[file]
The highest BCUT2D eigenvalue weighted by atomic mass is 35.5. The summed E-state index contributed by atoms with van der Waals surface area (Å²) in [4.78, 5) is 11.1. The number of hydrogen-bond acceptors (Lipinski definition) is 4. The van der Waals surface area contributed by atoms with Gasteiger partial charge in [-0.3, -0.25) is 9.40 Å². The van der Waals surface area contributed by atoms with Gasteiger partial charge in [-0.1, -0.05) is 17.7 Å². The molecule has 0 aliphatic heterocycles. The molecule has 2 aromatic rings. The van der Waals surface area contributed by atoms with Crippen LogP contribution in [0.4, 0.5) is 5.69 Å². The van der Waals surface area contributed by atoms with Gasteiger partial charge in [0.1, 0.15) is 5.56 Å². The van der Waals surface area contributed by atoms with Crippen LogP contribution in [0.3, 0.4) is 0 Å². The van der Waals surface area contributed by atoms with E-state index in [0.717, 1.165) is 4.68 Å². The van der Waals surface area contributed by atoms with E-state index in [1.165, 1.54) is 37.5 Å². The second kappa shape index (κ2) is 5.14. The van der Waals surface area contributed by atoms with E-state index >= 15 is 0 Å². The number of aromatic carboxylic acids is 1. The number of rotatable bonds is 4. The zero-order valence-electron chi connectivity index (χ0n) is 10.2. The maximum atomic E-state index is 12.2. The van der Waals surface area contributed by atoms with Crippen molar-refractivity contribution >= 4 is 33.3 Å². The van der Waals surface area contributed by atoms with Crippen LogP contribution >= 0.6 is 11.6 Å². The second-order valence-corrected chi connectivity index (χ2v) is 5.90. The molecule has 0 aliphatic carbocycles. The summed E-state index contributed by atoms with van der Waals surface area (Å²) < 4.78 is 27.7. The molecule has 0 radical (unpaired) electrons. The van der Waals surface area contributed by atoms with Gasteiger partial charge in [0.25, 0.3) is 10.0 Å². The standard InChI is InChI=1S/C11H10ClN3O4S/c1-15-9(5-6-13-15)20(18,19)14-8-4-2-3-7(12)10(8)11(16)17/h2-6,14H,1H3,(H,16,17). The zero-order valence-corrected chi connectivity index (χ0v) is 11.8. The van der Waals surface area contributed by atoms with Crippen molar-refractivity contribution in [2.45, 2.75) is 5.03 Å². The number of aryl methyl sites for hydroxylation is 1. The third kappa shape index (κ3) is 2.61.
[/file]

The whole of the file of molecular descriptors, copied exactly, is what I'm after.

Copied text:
The highest BCUT2D eigenvalue weighted by atomic mass is 35.5. The summed E-state index contributed by atoms with van der Waals surface area (Å²) in [4.78, 5) is 11.1. The number of hydrogen-bond acceptors (Lipinski definition) is 4. The van der Waals surface area contributed by atoms with Gasteiger partial charge in [-0.3, -0.25) is 9.40 Å². The van der Waals surface area contributed by atoms with Gasteiger partial charge in [-0.1, -0.05) is 17.7 Å². The molecule has 0 aliphatic heterocycles. The molecule has 2 aromatic rings. The van der Waals surface area contributed by atoms with Crippen LogP contribution in [0.4, 0.5) is 5.69 Å². The van der Waals surface area contributed by atoms with Gasteiger partial charge in [0.1, 0.15) is 5.56 Å². The van der Waals surface area contributed by atoms with Crippen LogP contribution in [0.3, 0.4) is 0 Å². The van der Waals surface area contributed by atoms with E-state index in [0.717, 1.165) is 4.68 Å². The van der Waals surface area contributed by atoms with E-state index in [1.165, 1.54) is 37.5 Å². The second kappa shape index (κ2) is 5.14. The van der Waals surface area contributed by atoms with E-state index >= 15 is 0 Å². The number of aromatic carboxylic acids is 1. The number of rotatable bonds is 4. The zero-order valence-electron chi connectivity index (χ0n) is 10.2. The maximum atomic E-state index is 12.2. The van der Waals surface area contributed by atoms with Crippen molar-refractivity contribution >= 4 is 33.3 Å². The van der Waals surface area contributed by atoms with Crippen LogP contribution >= 0.6 is 11.6 Å². The second-order valence-corrected chi connectivity index (χ2v) is 5.90. The molecule has 0 aliphatic carbocycles. The summed E-state index contributed by atoms with van der Waals surface area (Å²) < 4.78 is 27.7. The molecule has 0 radical (unpaired) electrons. The van der Waals surface area contributed by atoms with Gasteiger partial charge in [0.25, 0.3) is 10.0 Å². The standard InChI is InChI=1S/C11H10ClN3O4S/c1-15-9(5-6-13-15)20(18,19)14-8-4-2-3-7(12)10(8)11(16)17/h2-6,14H,1H3,(H,16,17). The zero-order valence-corrected chi connectivity index (χ0v) is 11.8. The van der Waals surface area contributed by atoms with Crippen molar-refractivity contribution in [2.45, 2.75) is 5.03 Å². The number of aryl methyl sites for hydroxylation is 1. The third kappa shape index (κ3) is 2.61.